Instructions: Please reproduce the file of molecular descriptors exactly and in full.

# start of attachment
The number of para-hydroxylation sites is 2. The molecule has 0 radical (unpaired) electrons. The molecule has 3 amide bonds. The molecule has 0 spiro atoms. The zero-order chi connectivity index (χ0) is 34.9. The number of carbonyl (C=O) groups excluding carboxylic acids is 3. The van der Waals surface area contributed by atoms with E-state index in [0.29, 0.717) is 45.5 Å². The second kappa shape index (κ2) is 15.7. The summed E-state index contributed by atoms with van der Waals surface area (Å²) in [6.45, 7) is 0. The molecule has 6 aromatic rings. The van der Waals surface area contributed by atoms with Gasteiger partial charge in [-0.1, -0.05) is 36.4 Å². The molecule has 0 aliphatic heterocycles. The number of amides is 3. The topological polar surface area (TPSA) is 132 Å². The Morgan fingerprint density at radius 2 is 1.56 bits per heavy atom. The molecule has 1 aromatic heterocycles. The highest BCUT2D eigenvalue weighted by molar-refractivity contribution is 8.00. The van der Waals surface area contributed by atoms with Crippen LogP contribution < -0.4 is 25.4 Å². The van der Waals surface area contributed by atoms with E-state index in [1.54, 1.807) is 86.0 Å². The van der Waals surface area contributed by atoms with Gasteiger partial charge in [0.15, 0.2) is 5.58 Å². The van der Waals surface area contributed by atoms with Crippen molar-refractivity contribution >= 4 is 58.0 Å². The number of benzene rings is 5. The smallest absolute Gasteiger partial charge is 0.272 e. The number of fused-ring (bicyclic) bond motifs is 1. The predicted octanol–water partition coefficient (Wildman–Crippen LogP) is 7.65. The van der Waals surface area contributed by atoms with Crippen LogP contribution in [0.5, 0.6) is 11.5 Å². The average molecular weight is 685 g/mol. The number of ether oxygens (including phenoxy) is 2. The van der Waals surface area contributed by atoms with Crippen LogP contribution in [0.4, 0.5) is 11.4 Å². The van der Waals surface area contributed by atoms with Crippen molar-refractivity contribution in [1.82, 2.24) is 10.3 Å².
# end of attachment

The number of para-hydroxylation sites is 2. The molecule has 0 radical (unpaired) electrons. The molecule has 3 amide bonds. The molecule has 0 spiro atoms. The zero-order chi connectivity index (χ0) is 34.9. The number of carbonyl (C=O) groups excluding carboxylic acids is 3. The van der Waals surface area contributed by atoms with E-state index in [0.29, 0.717) is 45.5 Å². The second kappa shape index (κ2) is 15.7. The summed E-state index contributed by atoms with van der Waals surface area (Å²) in [6.45, 7) is 0. The molecule has 6 aromatic rings. The van der Waals surface area contributed by atoms with Gasteiger partial charge in [-0.1, -0.05) is 36.4 Å². The molecule has 0 aliphatic heterocycles. The number of amides is 3. The topological polar surface area (TPSA) is 132 Å². The Morgan fingerprint density at radius 2 is 1.56 bits per heavy atom. The molecule has 1 aromatic heterocycles. The highest BCUT2D eigenvalue weighted by molar-refractivity contribution is 8.00. The van der Waals surface area contributed by atoms with Crippen LogP contribution < -0.4 is 25.4 Å². The van der Waals surface area contributed by atoms with E-state index in [1.54, 1.807) is 86.0 Å². The van der Waals surface area contributed by atoms with Gasteiger partial charge in [0.15, 0.2) is 5.58 Å². The van der Waals surface area contributed by atoms with Crippen molar-refractivity contribution >= 4 is 58.0 Å². The number of benzene rings is 5. The smallest absolute Gasteiger partial charge is 0.272 e. The number of fused-ring (bicyclic) bond motifs is 1. The predicted octanol–water partition coefficient (Wildman–Crippen LogP) is 7.65. The van der Waals surface area contributed by atoms with Crippen LogP contribution in [0.5, 0.6) is 11.5 Å². The average molecular weight is 685 g/mol. The number of ether oxygens (including phenoxy) is 2. The van der Waals surface area contributed by atoms with Crippen LogP contribution in [0.4, 0.5) is 11.4 Å². The van der Waals surface area contributed by atoms with Crippen molar-refractivity contribution in [1.82, 2.24) is 10.3 Å².